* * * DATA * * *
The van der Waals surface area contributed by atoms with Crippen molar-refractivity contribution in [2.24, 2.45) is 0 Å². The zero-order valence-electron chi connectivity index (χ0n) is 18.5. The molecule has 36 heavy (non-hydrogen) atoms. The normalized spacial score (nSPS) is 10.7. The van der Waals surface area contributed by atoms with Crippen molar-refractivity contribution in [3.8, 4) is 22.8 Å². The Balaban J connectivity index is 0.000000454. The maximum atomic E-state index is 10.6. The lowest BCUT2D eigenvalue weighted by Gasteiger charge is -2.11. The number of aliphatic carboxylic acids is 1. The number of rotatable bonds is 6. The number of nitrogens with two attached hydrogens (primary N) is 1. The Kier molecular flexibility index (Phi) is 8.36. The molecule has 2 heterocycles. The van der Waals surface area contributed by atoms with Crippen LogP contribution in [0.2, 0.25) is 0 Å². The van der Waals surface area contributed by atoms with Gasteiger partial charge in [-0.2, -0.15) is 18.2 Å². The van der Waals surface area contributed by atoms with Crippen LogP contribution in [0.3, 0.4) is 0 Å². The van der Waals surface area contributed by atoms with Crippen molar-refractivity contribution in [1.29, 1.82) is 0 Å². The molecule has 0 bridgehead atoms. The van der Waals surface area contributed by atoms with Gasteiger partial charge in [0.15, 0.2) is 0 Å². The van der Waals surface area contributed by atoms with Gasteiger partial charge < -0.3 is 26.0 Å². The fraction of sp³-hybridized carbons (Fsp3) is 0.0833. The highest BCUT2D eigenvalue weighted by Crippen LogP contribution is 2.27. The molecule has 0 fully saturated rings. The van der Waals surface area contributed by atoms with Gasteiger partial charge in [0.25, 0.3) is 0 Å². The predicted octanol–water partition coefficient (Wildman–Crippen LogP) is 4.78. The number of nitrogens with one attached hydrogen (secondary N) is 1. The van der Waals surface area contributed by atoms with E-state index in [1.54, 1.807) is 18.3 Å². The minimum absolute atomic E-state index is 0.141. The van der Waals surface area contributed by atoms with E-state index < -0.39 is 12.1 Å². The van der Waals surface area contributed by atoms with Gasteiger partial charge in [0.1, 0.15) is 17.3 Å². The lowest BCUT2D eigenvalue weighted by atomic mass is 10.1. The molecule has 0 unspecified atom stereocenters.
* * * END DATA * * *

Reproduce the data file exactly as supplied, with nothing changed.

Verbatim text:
The van der Waals surface area contributed by atoms with Crippen molar-refractivity contribution in [2.24, 2.45) is 0 Å². The zero-order valence-electron chi connectivity index (χ0n) is 18.5. The molecule has 36 heavy (non-hydrogen) atoms. The normalized spacial score (nSPS) is 10.7. The van der Waals surface area contributed by atoms with Crippen molar-refractivity contribution in [3.8, 4) is 22.8 Å². The Balaban J connectivity index is 0.000000454. The maximum atomic E-state index is 10.6. The lowest BCUT2D eigenvalue weighted by Gasteiger charge is -2.11. The number of aliphatic carboxylic acids is 1. The number of rotatable bonds is 6. The number of nitrogens with two attached hydrogens (primary N) is 1. The Kier molecular flexibility index (Phi) is 8.36. The molecule has 2 heterocycles. The van der Waals surface area contributed by atoms with Crippen LogP contribution in [0.2, 0.25) is 0 Å². The van der Waals surface area contributed by atoms with Gasteiger partial charge in [-0.2, -0.15) is 18.2 Å². The van der Waals surface area contributed by atoms with Crippen LogP contribution in [0.3, 0.4) is 0 Å². The van der Waals surface area contributed by atoms with Crippen molar-refractivity contribution in [1.29, 1.82) is 0 Å². The molecule has 0 bridgehead atoms. The van der Waals surface area contributed by atoms with Gasteiger partial charge in [0.15, 0.2) is 0 Å². The van der Waals surface area contributed by atoms with Gasteiger partial charge < -0.3 is 26.0 Å². The fraction of sp³-hybridized carbons (Fsp3) is 0.0833. The highest BCUT2D eigenvalue weighted by Crippen LogP contribution is 2.27. The molecule has 0 fully saturated rings. The van der Waals surface area contributed by atoms with Gasteiger partial charge in [0.25, 0.3) is 0 Å². The predicted octanol–water partition coefficient (Wildman–Crippen LogP) is 4.78. The number of nitrogens with one attached hydrogen (secondary N) is 1. The van der Waals surface area contributed by atoms with E-state index in [1.54, 1.807) is 18.3 Å². The minimum absolute atomic E-state index is 0.141. The van der Waals surface area contributed by atoms with E-state index < -0.39 is 12.1 Å². The van der Waals surface area contributed by atoms with Gasteiger partial charge in [0.1, 0.15) is 17.3 Å². The lowest BCUT2D eigenvalue weighted by atomic mass is 10.1. The molecule has 0 unspecified atom stereocenters.